Justice secretary Kenneth Clarke recently announced that those victimised by domestic violence will not lose access to legal aid in order to provide no win no fee lawyers in civil cases they bring against civil partners.
The amendments being made to the legal aid bill, which has proven wildly unpopular because of how scaled back access to justice could be for those who need to rely upon no win no fee arrangements in order to bring personal injury claims against defendants, are ‘formidable’ ones, according to the justice secretary as he announced the concessions the government has agreed to in part. Clarke made an attempt to reach out to the bill’s opponents by lowering the threshold required for proving domestic violence had occurred as MPs continued to debate it after peers struck blow after blow against the measure.
Originally, the government would have male or female domestic violence victims resort to official channels in order to gain access to legal aid for divorce and other civil proceedings, though legal aid would still be made available for all restraining order cases. However, the justice secretary made the announcement that the government would be extending the definition of domestic violence allow victim refuges and GPs to provide evidence, while also extending the time period that domestic violence victims can claim legal aid from one year to two.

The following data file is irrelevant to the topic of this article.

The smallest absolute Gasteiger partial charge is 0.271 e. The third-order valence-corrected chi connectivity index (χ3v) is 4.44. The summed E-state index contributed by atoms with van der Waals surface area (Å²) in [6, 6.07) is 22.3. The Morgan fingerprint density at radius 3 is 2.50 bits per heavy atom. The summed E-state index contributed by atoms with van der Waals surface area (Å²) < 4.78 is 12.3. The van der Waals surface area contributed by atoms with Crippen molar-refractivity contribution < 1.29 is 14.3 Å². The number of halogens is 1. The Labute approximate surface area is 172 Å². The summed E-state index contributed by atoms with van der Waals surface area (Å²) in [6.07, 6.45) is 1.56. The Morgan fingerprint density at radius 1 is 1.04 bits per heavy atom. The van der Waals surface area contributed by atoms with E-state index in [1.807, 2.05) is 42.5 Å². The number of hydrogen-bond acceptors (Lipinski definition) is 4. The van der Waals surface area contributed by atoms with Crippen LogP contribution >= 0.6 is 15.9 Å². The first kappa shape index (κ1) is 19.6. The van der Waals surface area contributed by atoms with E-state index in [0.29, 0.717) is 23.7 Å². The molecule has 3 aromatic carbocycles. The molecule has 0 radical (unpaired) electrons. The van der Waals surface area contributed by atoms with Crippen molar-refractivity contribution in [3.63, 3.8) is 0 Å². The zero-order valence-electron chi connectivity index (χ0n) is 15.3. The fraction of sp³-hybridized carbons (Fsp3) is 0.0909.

Clarke categorised the government’s response as quite generous due to its views concerning the importance of providing support to victims of domestic violence. Those who have been victimised over the past two years will likewise be given a blanket exception, an independent source from the ministry of justice added.